If acknowledging emotional vulnerability is truly the last frontier of masculinity, perhaps Takahiro Miyashita is on to something. His latest collection for TAKAHIROMIYASHITATheSoloist. is introspective in a multilayered way.

This wasn't just evidenced by how he reimagines the menswear uniforms of bygone eras, but also by how he chose to show undergarments so prominently in his looks and his choice of a soundtrack primarily by Spiritualized, the seminal ’90s psychedelic rock band known for its eerily heartbreaking lyrics.

The union suits and thermals succeeded in drawing attention to Miyashita's more romantic pieces, naval and riding blazers shrunk and redone in the Japanese designer's trademark aesthetic, somewhere between metropolitan vampire and grown-up, somewhat well-adjusted emo kid. That is to say, there's still a strong element of brooding romanticism to Miyashita's clothing, something that's been part of his appeal since day one.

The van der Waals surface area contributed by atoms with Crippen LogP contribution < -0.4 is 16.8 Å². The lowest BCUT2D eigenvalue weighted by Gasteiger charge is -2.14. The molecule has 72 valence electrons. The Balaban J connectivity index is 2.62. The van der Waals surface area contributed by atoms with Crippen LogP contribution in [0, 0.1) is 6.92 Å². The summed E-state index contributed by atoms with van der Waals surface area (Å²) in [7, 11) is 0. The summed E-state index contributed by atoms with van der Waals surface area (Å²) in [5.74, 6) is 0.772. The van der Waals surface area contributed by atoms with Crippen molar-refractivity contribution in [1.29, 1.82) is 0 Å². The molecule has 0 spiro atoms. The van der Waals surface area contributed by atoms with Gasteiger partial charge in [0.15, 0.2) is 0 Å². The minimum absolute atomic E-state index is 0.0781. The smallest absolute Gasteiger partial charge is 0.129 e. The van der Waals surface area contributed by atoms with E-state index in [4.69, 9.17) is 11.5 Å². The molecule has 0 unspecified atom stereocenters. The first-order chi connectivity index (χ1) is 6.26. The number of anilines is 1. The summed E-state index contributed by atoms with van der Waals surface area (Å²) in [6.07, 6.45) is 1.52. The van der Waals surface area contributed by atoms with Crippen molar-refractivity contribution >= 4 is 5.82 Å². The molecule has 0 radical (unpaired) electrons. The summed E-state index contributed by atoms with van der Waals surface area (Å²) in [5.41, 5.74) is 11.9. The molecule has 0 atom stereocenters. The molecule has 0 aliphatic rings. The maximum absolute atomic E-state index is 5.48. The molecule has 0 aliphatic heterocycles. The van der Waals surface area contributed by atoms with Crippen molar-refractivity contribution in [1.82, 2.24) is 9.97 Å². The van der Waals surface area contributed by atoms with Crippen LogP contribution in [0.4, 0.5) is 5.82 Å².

Miyashita's connection to music is a career-long thing. There are many designers who might have been rock stars in a different life, and it isn't far-fetched to imagine Miyashita in this milieu. Backstage, he greeted guests and press with aplomb, dressed in a sharp blazer, T-shirt, and rose-colored glasses befitting a rock legend.

In some ways, his collections are great because they're like fully formed albums; the cult of TAKAHIROMIYASHITATheSoloist. is obsessed with finding hidden meanings in the liner notes. Meanwhile, collaborations with brands such as Converse are like one-off hit singles, touching the mainstream without wholly becoming part of it.

This season, Miyashita revisited the high-top Converse ERX, debuting a cream colorway to complement the black ones released earlier this year. He also showed a new Chuck Taylor-esque model, a silhouette that's been in the Converse archive so long it doesn't have a proper name yet. Leave it to Miyashita to be the one who remasters a long-forgotten B-side.

What To Read Next